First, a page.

Eventually they arrive at the remote village where everything is not what it seems and horrible events unfold. Spoiler: Oswald is reunited with his love, but the reunion is not a happy one. The movie starts off bleak and ends bleaker.

The film is of modest budget (by current Hollywood standards) but the film makers do a lot with what they have. It looks like most or all of the film was shot on locations in Germany using period structures instead of building sets (and, other than one scene in which I noticed a decidedly non-period glass window in the background, this gives the film a gritty feel you probably couldn’t get from picture perfect sets). The color is intentionally desaturated and the air filled with smoke and haze while wretched looking peasants and hard looking mercenaries slop through the mud. There are no big-budget special effects and the fight scenes in the film are brutal rather than heroic. The music is spare and the dialogue terse.

The film is a thriller and seeks to set up the viewer’s expectations only to knock them down. At first the viewer thinks that Ulrich and his inquisitors must be the villains, but by the end you are not so sure. It might be ‘Name of the Rose’ meets ‘Apocalypse Now’ with a cupful of ‘The Stepford Wives’ in terms of story. Well worth a watch.

Dead Alive (1992)

If I had seen Peter Jackson’s film, “Dead Alive,” in 1992 and been told that Jackson would go on to direct 3 “Lord of the Rings” movies that would weigh in at a hefty 9 or so hours and make a gazillion dollars plus spawn a New Zealand tourist industry where people went to see the sets and locations where the film was made, I would have never believed you.

“Dead Alive” is a hilarious zombie movie, having more in common with Terry Gilliam’s “Brazil,” Tom & Jerry cartoons and Sam Raimi’s “Evil Dead” than the psuedo-profundity of Romero’s Zombie films. To give you an idea of the aesthetic: In one scene a zombie baby gets slapped in the face with a frying pan and the pan malforms into the shape of the baby’s face — bonnnnnnng!!! It makes me wonder if between making “Dead Alive” and “LOTR,” Jackson had a brain transplant.

I don’t know what to call this film, but “slapstick horror comedy” comes close. The film starts with an explorer meeting a messy end while capturing a ‘Sumatran Rat Monkey.’ The rat monkey is shipped off to a zoo in New Zealand (where we later learn that the Sumatran Rat Monkeys are the result of tree monkeys being raped by plague infected rats). Lionel, a timid momma’s boy, slips out of the house to go on a date at the zoo with a Spanish girl named “Paquita” who works in the local grocery. Paquita’s elderly grandmother has done a card reading and convinced Paquita that Lionel is destined to be her one true love, so, despite an unpromising beginning to their relationship, she pursues Lionel with enthusiasm. Lionel’s mother, however, does not approve and follows them to spy on the couple and attempt to break up the relationship. Is it important that I tell you that this takes place in the 1950s New Zealand? So Lionel wears a sweater vest. Poodle skirts, petticoats, pompadours and rhinestone studded glasses abound.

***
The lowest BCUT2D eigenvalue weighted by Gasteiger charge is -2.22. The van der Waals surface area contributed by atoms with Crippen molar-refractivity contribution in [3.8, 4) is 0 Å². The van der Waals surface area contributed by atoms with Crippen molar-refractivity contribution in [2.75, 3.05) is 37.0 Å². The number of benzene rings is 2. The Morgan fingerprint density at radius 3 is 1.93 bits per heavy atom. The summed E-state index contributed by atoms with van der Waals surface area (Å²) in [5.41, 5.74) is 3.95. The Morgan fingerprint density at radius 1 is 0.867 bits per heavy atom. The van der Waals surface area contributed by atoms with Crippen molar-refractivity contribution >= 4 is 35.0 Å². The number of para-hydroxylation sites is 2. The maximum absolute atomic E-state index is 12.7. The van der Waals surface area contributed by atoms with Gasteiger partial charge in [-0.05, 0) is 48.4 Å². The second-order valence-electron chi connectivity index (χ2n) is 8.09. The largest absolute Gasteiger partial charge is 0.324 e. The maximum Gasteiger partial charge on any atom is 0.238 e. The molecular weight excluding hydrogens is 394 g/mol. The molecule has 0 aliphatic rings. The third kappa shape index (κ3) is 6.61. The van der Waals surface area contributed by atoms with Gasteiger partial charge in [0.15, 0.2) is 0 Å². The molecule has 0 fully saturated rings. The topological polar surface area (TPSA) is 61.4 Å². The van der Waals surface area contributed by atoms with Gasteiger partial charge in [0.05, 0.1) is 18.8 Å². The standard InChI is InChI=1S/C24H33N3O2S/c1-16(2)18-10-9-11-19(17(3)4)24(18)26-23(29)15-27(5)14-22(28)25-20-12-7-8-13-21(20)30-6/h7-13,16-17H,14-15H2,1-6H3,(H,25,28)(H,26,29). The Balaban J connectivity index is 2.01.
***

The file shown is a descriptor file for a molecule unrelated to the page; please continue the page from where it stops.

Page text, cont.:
While attempting to spy on the couple, Lionel’s mother is bitten on the arm by the Sumatran Rat Monkey (which looks like a naked muppet rat with a skin condition… see pic at left) and she demands that Lionel take her home to care for her. Lionel blows off Paquita and rushes home to care for his mother but her wound becomes infected and begins spurting pus that looks like melted raspberry sorbet.

His mother dies only to rise again as a zombie and kills the nurse as she is attempting to explain to the hapless Lionel that he is now an orphan. Now Lionel has 2 zombies to take care of… which he attempts to hide in the basement of his home and ‘keep down’ with tranquilizers… but they keep escaping and making more zombies. A dead clergyman zombie impregnates the nurse zombie and she gives birth to a baby zombie that looks like an evil Howdy Doody doll. Things continue on in this vein until Lionel is reunited Paquita and they are forced to battle the zombies together.

One needs to understand that half of the film, ‘Dead Alive,’ consists of slapstick battles with zombies involving lawn mowers, food processors, meat cleavers and other household items employed as weapons against an ever-growing horde of zombies. Thousands of gallons of blood (that looks like tomato paste) are spilled and body parts fly all over the place. Zombie entrails crawl across the floor or snake up Lionel’s pant leg like boa constrictors. In the final battle with “Mother” (she has now grown to gigantic size), Lionel is actually sucked back into her womb at one point. I suppose some people would find it very disgusting but it is not even remotely realistic. If gore were a regular part of the Muppet Show, it might look something like this.

I enjoyed the movie but need to warn viewers that it is a lowbrow splatter comedy where the film maker goes well beyond the frontiers of ‘good taste.’ In one scene, Lionel takes the baby zombie to the park in a baby carriage where he ends up kicking it like a football, ramming it’s head into a steel pole, etc., as horrified onlookers gasp. I’m not sure everyone would find playful ‘child abuse’ to be in good taste.